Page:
Seven years to negotiate fishing contracts in NT

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PHOTO: About 100 people gathered at the AFANT meeting in Darwin. (ABC: Alyssa Betts)

NT Government denies stalling on anglers’ access to traditional Blue Mud Bay waters

The Northern Territory Government has denied suggestions that negotiations on anglers’ access to Indigenous waters have stalled.

NT Chief Minister Adam Giles and his deputy Willem Westra van Holthe on Sunday fielded questions at the Amateur Fishermen’s Association of the NT (AFANT) annual meeting.

Mr Westra van Holthe denied suggestions that progress on the Blue Mud Bay negotiations had come to a standstill.

“Blue Mud Bay negotiations have not stalled, although Cyclone Lam has undoubtedly interfered and delayed some of those negotiations,” he said.

“To date there have been seven agreements reached between Indigenous traditional owners and the NT Government accounting for most of the important recreational fishing areas stretching from Wadeye to Coburg,” he said.

Blue Mud Bay refers to a High Court decision in 2007 that returned ownership to traditional owners of most of the NT’s intertidal and coastal waters.

Since that time recreational fishers have been trying to be allowed access to those areas and the Government has been negotiating with the area’s traditional owners.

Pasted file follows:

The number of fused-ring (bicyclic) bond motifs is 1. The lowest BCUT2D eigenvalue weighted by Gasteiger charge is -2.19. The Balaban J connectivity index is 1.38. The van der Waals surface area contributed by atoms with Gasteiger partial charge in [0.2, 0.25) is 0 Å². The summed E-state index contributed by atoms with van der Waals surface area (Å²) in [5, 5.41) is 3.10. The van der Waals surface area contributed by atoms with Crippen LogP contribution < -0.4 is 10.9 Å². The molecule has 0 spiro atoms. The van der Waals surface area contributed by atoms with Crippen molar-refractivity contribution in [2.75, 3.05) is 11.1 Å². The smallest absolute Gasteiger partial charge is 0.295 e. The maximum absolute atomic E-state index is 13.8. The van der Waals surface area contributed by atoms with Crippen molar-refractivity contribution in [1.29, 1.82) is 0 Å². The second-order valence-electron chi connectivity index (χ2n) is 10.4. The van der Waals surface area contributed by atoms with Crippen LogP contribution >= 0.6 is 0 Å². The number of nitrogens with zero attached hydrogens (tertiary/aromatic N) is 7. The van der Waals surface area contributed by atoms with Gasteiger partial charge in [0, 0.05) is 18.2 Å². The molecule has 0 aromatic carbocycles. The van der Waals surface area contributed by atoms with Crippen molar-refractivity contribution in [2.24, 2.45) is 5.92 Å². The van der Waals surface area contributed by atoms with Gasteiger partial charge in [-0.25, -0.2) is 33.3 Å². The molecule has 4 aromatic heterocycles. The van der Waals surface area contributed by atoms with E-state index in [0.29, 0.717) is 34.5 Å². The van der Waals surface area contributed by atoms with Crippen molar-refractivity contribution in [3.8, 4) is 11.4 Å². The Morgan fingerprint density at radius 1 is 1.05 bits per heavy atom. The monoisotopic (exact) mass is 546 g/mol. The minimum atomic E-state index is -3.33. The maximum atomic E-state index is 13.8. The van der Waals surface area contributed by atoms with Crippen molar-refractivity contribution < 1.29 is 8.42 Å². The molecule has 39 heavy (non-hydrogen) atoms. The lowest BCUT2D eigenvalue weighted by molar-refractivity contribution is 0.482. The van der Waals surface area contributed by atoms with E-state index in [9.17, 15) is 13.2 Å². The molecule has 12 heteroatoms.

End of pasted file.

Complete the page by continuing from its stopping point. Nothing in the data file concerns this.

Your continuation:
The debate about Blue Mud Bay was kicked off by AFANT president Warren de With saying the group had some concerns about some of the recent deals struck.

“After more than six years of negotiations AFANT has real concerns at some of the developments in the negotiations,” Mr de With said.

“The NT Government has apparently stopped negotiating with the land owners on the Upper Finniss River as well as signing up on the lock-out of anglers from most of the productive waters on the northern and western parts of the Tiwi Islands, including water that is arguably not covered by the Blue Mud Bay ruling,” he said.

Mr Westra van Holthe defended the Government’s actions.

“Over time the closure areas have changed a number of times, so we were constantly pushing back from the Government’s point of view to get to where we are today. So it certainly wasn’t a simple case of a government rolling over,” Mr Westra van Holthe said.

“The traditional owners can simply turn around tomorrow and say ‘no’.”

Meanwhile, Mr Giles told the meeting that the Government would spend $2 million on the popular Shady Camp fishing spot, which has experienced boating traffic problems during busy times.

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